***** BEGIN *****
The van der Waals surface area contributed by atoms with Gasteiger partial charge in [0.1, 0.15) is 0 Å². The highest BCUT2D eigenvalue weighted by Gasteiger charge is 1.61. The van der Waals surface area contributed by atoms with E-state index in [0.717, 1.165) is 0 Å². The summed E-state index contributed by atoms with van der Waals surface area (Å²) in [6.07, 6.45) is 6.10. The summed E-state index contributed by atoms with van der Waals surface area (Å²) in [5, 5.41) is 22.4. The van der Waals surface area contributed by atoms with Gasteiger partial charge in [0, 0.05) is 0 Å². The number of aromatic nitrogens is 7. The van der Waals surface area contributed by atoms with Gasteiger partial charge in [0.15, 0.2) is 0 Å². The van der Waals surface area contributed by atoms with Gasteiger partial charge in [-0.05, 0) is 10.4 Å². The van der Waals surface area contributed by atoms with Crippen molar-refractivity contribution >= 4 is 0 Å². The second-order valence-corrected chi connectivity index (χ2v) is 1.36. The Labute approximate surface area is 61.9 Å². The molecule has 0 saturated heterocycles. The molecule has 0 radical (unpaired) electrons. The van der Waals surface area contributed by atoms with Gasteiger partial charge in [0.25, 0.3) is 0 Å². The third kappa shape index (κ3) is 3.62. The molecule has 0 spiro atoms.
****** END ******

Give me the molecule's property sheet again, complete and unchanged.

The van der Waals surface area contributed by atoms with Gasteiger partial charge in [0.1, 0.15) is 0 Å². The highest BCUT2D eigenvalue weighted by Gasteiger charge is 1.61. The van der Waals surface area contributed by atoms with E-state index in [0.717, 1.165) is 0 Å². The summed E-state index contributed by atoms with van der Waals surface area (Å²) in [6.07, 6.45) is 6.10. The summed E-state index contributed by atoms with van der Waals surface area (Å²) in [5, 5.41) is 22.4. The van der Waals surface area contributed by atoms with Gasteiger partial charge in [0, 0.05) is 0 Å². The number of aromatic nitrogens is 7. The van der Waals surface area contributed by atoms with Gasteiger partial charge in [0.15, 0.2) is 0 Å². The van der Waals surface area contributed by atoms with Gasteiger partial charge in [-0.05, 0) is 10.4 Å². The van der Waals surface area contributed by atoms with Crippen molar-refractivity contribution >= 4 is 0 Å². The second-order valence-corrected chi connectivity index (χ2v) is 1.36. The Labute approximate surface area is 61.9 Å². The molecule has 0 saturated heterocycles. The molecule has 0 radical (unpaired) electrons. The van der Waals surface area contributed by atoms with Gasteiger partial charge in [0.25, 0.3) is 0 Å². The third kappa shape index (κ3) is 3.62. The molecule has 0 spiro atoms.